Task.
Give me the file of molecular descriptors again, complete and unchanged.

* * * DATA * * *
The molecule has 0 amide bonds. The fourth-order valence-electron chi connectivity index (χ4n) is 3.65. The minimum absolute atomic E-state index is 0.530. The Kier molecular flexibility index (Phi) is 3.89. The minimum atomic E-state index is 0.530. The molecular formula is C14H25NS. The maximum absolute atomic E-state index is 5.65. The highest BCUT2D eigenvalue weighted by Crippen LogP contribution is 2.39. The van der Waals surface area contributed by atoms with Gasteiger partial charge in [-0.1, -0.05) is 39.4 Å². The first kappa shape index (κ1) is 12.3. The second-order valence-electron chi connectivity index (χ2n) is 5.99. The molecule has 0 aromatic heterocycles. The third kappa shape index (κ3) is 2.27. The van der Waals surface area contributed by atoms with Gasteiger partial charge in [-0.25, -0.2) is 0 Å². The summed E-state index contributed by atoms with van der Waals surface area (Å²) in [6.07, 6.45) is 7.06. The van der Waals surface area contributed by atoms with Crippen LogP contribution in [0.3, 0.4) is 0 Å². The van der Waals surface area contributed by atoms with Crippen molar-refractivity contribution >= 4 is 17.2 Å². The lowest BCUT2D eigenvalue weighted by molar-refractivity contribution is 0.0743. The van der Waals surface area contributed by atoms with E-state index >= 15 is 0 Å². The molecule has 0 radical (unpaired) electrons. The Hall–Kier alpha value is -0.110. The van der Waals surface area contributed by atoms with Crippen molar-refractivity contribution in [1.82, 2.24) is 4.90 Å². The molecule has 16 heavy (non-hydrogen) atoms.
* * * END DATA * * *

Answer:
The molecule has 0 amide bonds. The fourth-order valence-electron chi connectivity index (χ4n) is 3.65. The minimum absolute atomic E-state index is 0.530. The Kier molecular flexibility index (Phi) is 3.89. The minimum atomic E-state index is 0.530. The molecular formula is C14H25NS. The maximum absolute atomic E-state index is 5.65. The highest BCUT2D eigenvalue weighted by Crippen LogP contribution is 2.39. The van der Waals surface area contributed by atoms with Gasteiger partial charge in [-0.1, -0.05) is 39.4 Å². The first kappa shape index (κ1) is 12.3. The second-order valence-electron chi connectivity index (χ2n) is 5.99. The molecule has 0 aromatic heterocycles. The third kappa shape index (κ3) is 2.27. The van der Waals surface area contributed by atoms with Gasteiger partial charge in [-0.25, -0.2) is 0 Å². The summed E-state index contributed by atoms with van der Waals surface area (Å²) in [6.07, 6.45) is 7.06. The van der Waals surface area contributed by atoms with Crippen LogP contribution in [0.3, 0.4) is 0 Å². The van der Waals surface area contributed by atoms with Crippen molar-refractivity contribution >= 4 is 17.2 Å². The lowest BCUT2D eigenvalue weighted by molar-refractivity contribution is 0.0743. The van der Waals surface area contributed by atoms with E-state index >= 15 is 0 Å². The molecule has 0 radical (unpaired) electrons. The Hall–Kier alpha value is -0.110. The van der Waals surface area contributed by atoms with Crippen molar-refractivity contribution in [1.82, 2.24) is 4.90 Å². The molecule has 16 heavy (non-hydrogen) atoms.